The Society for Advancing Chicanos and Native Americans in Science is a nonprofit organization that is dedicated to increasing the presence of minorities in the scientific community. Native Americans continue to remain the most underrepresented population of people within the sciences. As a result SACNAS developed several Native American Initiatives to better serve and strengthen Native communities throughout the United States. One such program called Supporting Young Native Americans to Pursue Science Education (Synapse) focuses on mentoring undergraduate and graduate students to provide long-term support that results in both college and career success. The pilot program for Synapse was established in Salt Lake City in 2009 and has been a tremendous success. The overall impact of academic and career support will ensure the sustainability of these programs for years to come.

The featured speaker for the luncheon will be Dr. Marigold Linton. Dr. Marigold Linton is a cognitive psychologist and member of the Morongo Band of Cahuilla Mission Indians. She was professor of experimental psychology for 22 years at San Diego State University and University of Utah. Since then, she has worked at Arizona State University and University of Kansas, to increase the opportunities for minorities, particularly American Indians, in the sciences. She was funded first through National Science Foundation's Rural Systemic Initiative to serve Arizona tribes. She has served as president of the SACNAS board of directors and now serves as senior adviser to the board and acts as the lead on SACNAS' successful leadership program. In these varied roles she mentors individuals at all stages of the pipeline.

In 1974, Dr. Linton co–founded the National Indian Education Association, and, in January, President Barack Obama presented her with a Presidential Award for Excellence in Science, Mathematics and Engineering Mentoring. She was recognized for her outstanding contributions and effort in enhancing opportunities for participation by typically underrepresented individuals in STEM disciplines. This is the second time Dr. Linton has received a President's Award. In 2004, President Bush honored her for mentoring excellence as a co-founder of SACNAS.

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ACS Fellows Program 2011
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The ACS Fellows Program, one component of the broader ACS Awards Program, is to recognize members of the American Chemical Society for their outstanding achievements in and contributions to the science and the profession, and for service to the society. ACS needs your help in identifying those members who should be recognized with this esteemed honor. Nominations are now being accepted for 2011 Fellows. See the Program Guidelines for eligibility criteria and the nomination process, and see the list of 2009 and 2010 Fellows. For additional inquiries, send an e-mail to More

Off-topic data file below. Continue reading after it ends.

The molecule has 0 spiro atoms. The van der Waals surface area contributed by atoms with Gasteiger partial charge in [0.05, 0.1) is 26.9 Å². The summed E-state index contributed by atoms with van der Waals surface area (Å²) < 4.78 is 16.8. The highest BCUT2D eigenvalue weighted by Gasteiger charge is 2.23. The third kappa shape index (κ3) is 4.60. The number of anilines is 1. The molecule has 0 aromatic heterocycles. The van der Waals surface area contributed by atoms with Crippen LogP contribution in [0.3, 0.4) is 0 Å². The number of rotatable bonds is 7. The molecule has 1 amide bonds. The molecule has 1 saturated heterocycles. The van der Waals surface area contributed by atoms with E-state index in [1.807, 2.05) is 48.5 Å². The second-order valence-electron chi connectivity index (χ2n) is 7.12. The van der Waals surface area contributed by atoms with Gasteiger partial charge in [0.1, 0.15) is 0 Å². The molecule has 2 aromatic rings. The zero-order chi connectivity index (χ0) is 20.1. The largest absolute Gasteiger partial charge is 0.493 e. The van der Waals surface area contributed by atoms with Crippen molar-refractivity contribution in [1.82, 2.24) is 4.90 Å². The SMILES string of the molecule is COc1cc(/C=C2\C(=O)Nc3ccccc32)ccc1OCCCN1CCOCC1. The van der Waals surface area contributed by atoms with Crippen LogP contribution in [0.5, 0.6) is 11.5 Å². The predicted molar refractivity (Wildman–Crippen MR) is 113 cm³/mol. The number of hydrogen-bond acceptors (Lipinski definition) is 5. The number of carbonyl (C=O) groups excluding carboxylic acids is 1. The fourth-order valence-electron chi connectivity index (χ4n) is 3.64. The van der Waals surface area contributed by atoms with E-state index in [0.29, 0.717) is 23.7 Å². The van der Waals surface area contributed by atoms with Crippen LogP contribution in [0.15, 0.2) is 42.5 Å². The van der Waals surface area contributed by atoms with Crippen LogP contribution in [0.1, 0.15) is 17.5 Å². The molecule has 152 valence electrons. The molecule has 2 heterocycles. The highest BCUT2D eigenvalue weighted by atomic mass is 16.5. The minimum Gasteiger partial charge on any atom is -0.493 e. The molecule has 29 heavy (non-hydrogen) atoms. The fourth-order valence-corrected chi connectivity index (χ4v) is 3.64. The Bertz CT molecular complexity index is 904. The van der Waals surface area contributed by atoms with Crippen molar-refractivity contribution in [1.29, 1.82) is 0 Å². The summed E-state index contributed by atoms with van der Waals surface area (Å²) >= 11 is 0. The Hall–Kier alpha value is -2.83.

'A Day Without Chemistry'
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VideoBrief Imagine a day without cars, electric lights, TV, telephones, safe food, and water, medicine, clothing, your house and thousands of other familiar objects that make up modern society. Do it and you are imagining a day in a world without chemistry. ACS explores that thought-provoking premise in a new video. More

March Chemist of the Month: Dr. Henry Aaron Hill
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Born in St. Joseph, Missouri, Henry Aaron Hill graduated with a bachelor's degree in chemistry from Johnson C. Smith University in North Carolina. After a year of graduate study at the University of Chicago, Hill went on to the Massachusetts Institute of Technology, where he received a doctorate in organic chemistry in 1942. From early in his career Hill was active in the American Chemical Society — most memorably in establishing standards for employer-employee relationships in the chemical profession and as the society's first African-American president in 1977. More

Victor McCrary receives 2011 Scientist of the Year Award
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Victor McCrary, president of the National Organization for the Professional Advancement of Black Chemists & Chemical Engineers and the business executive for science and technology at Johns Hopkins University's Applied Physics Laboratory, is the recipient of the 2011 Scientist of the Year Award from the Black Engineer of the Year Awards conference.